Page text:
First Hotel Kopavogur Collab: Golden Circle Adventures

Hello again!

This is my final blog post on my recent Iceland trip. I hope you enjoyed reading my previous posts!

Here are the links to my previous Iceland posts:

  1. Post 1
  2.  Post 2
  3.  Post 3

 

During our last few days in Iceland, we stayed at First Hotel Kópavogur. First Hotel Reykjavik Kópavogur is located in the second largest town in Iceland, Kópavogur, only 7 km distance from Reykjavík city center. The hotel has 24/7 self-check in and is in the middle of a grown neighborhood in walking distance from restaurants and Iceland ‘s largest and most modern shopping mall.

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First Hotel Kópavogur works with tour companies providing a long list of activities, like the Northern Lights tour, Snæfellsnes tour, Golden Circle tour and many more.

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We were able to join both the Northern Lights (9900 ISK) and Golden Circle (10900ISK) tours. For the Northern lights tour, Here is how it works: Every day the company will take a look at the forecast for the evening. First, you need activity of the lights. Second, you need to have a clear sky. And last you need to get out of the city to rid of the light pollution.

If conditions are favorable, they will send guests an email. If they don’t t find any lights, you have the option of going again for free. If the tour never operates due to unfavorable weather conditions, you will get a 100% refund.

However, we were not that lucky to catch any Northern lights during our two-week stay in Iceland.

The Golden Circle tour, the most popular tourist route in the country, is an 8-hour day trip. You will explore the most visited natural nature attractions in the southern part of Iceland, Gullfoss Waterfall, Geysir Geothermal Area, Þingvellir National Park and the volcanic crater Kerid.  This full-day tour of Iceland’s stunning Southern part is ideal for nature lovers.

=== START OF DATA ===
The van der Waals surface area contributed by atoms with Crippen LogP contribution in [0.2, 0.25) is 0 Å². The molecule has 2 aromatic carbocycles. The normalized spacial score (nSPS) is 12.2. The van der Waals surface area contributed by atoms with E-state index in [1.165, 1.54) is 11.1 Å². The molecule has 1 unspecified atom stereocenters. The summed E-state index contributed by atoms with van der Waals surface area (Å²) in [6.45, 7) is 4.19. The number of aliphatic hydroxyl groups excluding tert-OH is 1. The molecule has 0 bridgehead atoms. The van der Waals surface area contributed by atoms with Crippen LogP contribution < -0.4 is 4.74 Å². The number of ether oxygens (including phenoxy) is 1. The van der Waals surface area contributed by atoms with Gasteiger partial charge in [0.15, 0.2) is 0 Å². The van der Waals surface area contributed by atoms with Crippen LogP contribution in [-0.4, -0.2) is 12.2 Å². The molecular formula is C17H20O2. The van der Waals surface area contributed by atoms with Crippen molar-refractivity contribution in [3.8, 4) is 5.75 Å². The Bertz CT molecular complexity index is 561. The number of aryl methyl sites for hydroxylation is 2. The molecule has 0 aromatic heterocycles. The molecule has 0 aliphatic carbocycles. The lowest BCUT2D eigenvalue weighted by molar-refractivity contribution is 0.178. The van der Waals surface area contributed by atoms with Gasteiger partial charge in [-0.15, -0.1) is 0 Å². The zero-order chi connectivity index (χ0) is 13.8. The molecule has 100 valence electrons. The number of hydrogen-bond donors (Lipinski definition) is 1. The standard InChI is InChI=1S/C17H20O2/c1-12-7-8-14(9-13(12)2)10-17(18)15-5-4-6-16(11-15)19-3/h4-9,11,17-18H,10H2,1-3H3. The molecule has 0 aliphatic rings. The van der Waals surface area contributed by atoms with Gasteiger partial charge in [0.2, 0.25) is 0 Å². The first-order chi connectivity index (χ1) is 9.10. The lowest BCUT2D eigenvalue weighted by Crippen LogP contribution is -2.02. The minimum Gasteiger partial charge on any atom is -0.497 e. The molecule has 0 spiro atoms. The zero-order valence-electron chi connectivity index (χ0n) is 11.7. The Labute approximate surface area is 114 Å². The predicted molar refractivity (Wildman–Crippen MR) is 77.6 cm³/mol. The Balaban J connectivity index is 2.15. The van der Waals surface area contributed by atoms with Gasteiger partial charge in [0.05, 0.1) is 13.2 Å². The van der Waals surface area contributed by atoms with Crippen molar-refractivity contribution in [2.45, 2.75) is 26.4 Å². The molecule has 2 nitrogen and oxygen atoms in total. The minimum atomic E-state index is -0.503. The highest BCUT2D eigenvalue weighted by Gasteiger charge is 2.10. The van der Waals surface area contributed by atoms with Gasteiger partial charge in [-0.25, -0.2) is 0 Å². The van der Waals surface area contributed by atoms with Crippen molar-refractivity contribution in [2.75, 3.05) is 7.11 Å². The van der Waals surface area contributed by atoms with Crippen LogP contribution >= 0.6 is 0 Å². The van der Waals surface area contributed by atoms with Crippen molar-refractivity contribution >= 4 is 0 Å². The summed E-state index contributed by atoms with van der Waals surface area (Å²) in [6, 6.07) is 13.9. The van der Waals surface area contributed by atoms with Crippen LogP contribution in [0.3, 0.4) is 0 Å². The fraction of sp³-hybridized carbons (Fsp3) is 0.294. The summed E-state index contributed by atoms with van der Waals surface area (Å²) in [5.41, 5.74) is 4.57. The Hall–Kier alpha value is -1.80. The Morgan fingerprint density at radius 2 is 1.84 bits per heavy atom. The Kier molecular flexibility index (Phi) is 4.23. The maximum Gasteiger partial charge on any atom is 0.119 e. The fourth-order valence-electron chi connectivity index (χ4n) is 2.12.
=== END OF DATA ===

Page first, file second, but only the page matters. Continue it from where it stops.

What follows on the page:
Þingvellir National Park

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Þingvellir – which translates directly to ‘the fields of parliament’, became a National Park in 1930. In 2004, it was accepted as part of the UNESCO World Heritage List. The number of tourists visiting Þingvellir National Park increased by 77% in ten years. Located just 45 minutes’ drive from Reykjavík, and the first stop on the Golden Circle, these numbers are only expected to increase with the rate of tourism

Iceland is divided by the Mid-Atlantic Ridge; some parts of it, such as the Westfjords and Reyjavík, are on the North American tectonic plate, while others, such as Vatnajökull glacier and the East Fjords, are on the Eurasian plate. Iceland is the only place in the world where this rift is above sea-level, and nowhere can you see the edges of both plates as clearly as in Þingvellir.

As you enter the park from Reykjavík, you descend a steep cliff into a valley. Looking upon the face of this cliff is to literally look at the edge of North America. If you drive through the park, you will ascend on the other side adjacent to another wall; this is Eurasia. The valley in between, in which Þingvellir is contained, is the rift valley.

You are welcome to walk alongside both of these plates. One of the park’s most pleasant walks takes you between the edge of the North-American plate and an old part of the wall that collapsed away; this is called the Almannagjá gorge. This path impresses the geological processes going on here upon you very clearly, and ends with a charming waterfall called Öxaráfoss. This is also one of the locations where Game of Thrones was filmed at.

The tectonic plates move apart at approximately 2.5 centimetres a year and have done for millenniums. The effects of this movement are very clear within the park. Lava fields fill the valley, from magma that welled up as the continents spread, and the whole area is littered with ravines, ripped open by centuries of earthquakes.

Earthquakes continue every day in Þingvellir, although most are far too minor to be felt. No volcano has gone off in the area in 2000 years, but they are not considered extinct. More eruptions are expected; the question is only as to when.

While visiting Þingvellir is a highly sought-after experience and is very rewarding, the number of visitors coming through the park has had a significantly negative effect on the nature. As tourism boomed, infrastructure struggled to keep up.